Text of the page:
Burnett v. State

Annotate this Case

319 N.E.2d 878 (1974)

Michael B. BURNETT, Appellant (Defendant below), v. STATE of Indiana, Appellee (Plaintiff below).

No. 2-174A15.

Court of Appeals of Indiana, Second District.

December 19, 1974.

*879 Frank E. Spencer, Indianapolis, for appellant.

Theodore L. Sendak, Atty. Gen., David A. Miller, Deputy Atty. Gen., for appellee.

BUCHANAN, Judge.

CASE SUMMARY

Defendant-Appellant Michael B. Burnett (Burnett) appeals from a trial court conviction for a violation of the Offense Against Property Act [I.C. 1971, XX-XX-X-X, Ind. Ann. Stat. § 10-3030 (Burns Supp. 1974)], claiming that the trial court erred in refusing to allow into evidence testimony given in a prior judicial proceeding.

We affirm.

FACTS

The evidence and facts most favorable to the State are as follows:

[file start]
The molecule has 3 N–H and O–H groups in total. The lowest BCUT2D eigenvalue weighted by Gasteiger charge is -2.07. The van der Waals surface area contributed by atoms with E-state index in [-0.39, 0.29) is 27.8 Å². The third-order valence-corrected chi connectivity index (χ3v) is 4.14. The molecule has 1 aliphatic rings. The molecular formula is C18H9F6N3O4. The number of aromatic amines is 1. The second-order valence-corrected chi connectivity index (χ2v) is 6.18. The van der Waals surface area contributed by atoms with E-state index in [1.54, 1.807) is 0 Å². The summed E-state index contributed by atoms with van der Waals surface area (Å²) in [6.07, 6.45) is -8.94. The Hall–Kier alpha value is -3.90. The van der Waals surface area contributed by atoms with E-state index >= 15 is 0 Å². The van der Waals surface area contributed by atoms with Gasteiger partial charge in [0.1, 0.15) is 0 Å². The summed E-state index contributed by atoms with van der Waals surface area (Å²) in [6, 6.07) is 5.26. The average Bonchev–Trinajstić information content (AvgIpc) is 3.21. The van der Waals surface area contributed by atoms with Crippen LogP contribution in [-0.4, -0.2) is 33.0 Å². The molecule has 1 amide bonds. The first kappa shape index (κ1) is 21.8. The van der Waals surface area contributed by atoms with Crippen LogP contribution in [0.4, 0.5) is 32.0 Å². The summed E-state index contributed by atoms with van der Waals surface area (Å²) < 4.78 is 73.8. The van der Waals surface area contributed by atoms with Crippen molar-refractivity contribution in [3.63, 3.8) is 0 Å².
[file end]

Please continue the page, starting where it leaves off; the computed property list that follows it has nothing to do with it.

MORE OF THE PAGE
On July 28, 1972, Burnett and Sherrie Slocum (Sherrie) entered the Wm. H. Block Co. (Block's) at Southern Plaza, Indianapolis, Indiana, and proceeded to a clothing rack in the Junior Department of the store.

Burnett and Sherrie were observed by a Block's security guard, Linda Miller (Miller), who testified that the pair was acting in an odd manner which prompted her to position herself for a closer observance of their activities.

She noted Sherrie holding up a dress in a manner which concealed a large unzipped handbag. While ostensibly examining the dress, Miller observed Burnett grab three dresses from the clothes rack and stuff them into Sherrie's handbag.

This maneuver completed, they headed directly for the nearest exit passing a total of five cash registers and making no attempt to pay for the concealed items.

As they departed the building Miller apprehended them and the police were summoned.

*880 At trial, Burnett and two additional defense witnesses attempted to testify as to the content of Sherrie's testimony given at the Preliminary Hearing in Marion County Municipal Court to the effect that she was forced to testify against him. The trial court sustained all the State's objections to such testimony as being hearsay evidence.

Burnett made no attempt to bring Sherrie to the witness stand or to explain her absence or inability to be present to testify.